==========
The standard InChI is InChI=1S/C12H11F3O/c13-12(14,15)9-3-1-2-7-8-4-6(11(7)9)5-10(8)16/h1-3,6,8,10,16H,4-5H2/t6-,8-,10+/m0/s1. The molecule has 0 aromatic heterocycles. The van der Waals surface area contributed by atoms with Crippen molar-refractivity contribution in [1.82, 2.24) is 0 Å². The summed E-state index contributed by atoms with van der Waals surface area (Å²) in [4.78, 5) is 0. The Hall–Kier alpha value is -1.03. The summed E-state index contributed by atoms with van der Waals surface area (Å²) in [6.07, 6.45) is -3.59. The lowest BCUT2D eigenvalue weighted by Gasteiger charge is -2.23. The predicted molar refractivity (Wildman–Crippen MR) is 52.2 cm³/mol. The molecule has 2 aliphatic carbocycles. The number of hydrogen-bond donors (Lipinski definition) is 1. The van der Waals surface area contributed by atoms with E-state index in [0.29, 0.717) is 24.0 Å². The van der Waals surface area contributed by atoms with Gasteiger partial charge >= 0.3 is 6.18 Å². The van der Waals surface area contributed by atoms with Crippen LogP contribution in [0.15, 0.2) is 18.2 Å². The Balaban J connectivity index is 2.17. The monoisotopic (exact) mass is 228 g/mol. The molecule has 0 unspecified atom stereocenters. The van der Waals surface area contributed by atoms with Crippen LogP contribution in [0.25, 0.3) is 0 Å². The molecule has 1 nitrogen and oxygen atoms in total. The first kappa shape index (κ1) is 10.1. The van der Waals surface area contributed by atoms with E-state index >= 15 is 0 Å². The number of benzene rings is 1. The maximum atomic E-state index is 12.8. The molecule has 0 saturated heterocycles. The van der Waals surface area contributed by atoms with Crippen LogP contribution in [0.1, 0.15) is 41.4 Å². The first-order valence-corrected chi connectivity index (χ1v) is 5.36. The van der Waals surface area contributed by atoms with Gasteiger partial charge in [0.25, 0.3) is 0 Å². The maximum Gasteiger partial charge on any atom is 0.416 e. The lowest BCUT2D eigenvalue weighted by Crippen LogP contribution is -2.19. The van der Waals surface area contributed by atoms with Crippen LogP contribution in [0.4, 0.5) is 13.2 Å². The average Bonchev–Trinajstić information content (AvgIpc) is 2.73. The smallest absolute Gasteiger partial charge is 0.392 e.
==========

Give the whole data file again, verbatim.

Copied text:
The standard InChI is InChI=1S/C12H11F3O/c13-12(14,15)9-3-1-2-7-8-4-6(11(7)9)5-10(8)16/h1-3,6,8,10,16H,4-5H2/t6-,8-,10+/m0/s1. The molecule has 0 aromatic heterocycles. The van der Waals surface area contributed by atoms with Crippen molar-refractivity contribution in [1.82, 2.24) is 0 Å². The summed E-state index contributed by atoms with van der Waals surface area (Å²) in [4.78, 5) is 0. The Hall–Kier alpha value is -1.03. The summed E-state index contributed by atoms with van der Waals surface area (Å²) in [6.07, 6.45) is -3.59. The lowest BCUT2D eigenvalue weighted by Gasteiger charge is -2.23. The predicted molar refractivity (Wildman–Crippen MR) is 52.2 cm³/mol. The molecule has 2 aliphatic carbocycles. The number of hydrogen-bond donors (Lipinski definition) is 1. The van der Waals surface area contributed by atoms with E-state index in [0.29, 0.717) is 24.0 Å². The van der Waals surface area contributed by atoms with Gasteiger partial charge >= 0.3 is 6.18 Å². The van der Waals surface area contributed by atoms with Crippen LogP contribution in [0.15, 0.2) is 18.2 Å². The Balaban J connectivity index is 2.17. The monoisotopic (exact) mass is 228 g/mol. The molecule has 0 unspecified atom stereocenters. The van der Waals surface area contributed by atoms with Crippen LogP contribution in [0.25, 0.3) is 0 Å². The molecule has 1 nitrogen and oxygen atoms in total. The first kappa shape index (κ1) is 10.1. The van der Waals surface area contributed by atoms with E-state index >= 15 is 0 Å². The number of benzene rings is 1. The maximum atomic E-state index is 12.8. The molecule has 0 saturated heterocycles. The van der Waals surface area contributed by atoms with Crippen LogP contribution in [0.1, 0.15) is 41.4 Å². The first-order valence-corrected chi connectivity index (χ1v) is 5.36. The van der Waals surface area contributed by atoms with Gasteiger partial charge in [0.25, 0.3) is 0 Å². The maximum Gasteiger partial charge on any atom is 0.416 e. The lowest BCUT2D eigenvalue weighted by Crippen LogP contribution is -2.19. The van der Waals surface area contributed by atoms with Crippen LogP contribution in [0.4, 0.5) is 13.2 Å². The average Bonchev–Trinajstić information content (AvgIpc) is 2.73. The smallest absolute Gasteiger partial charge is 0.392 e.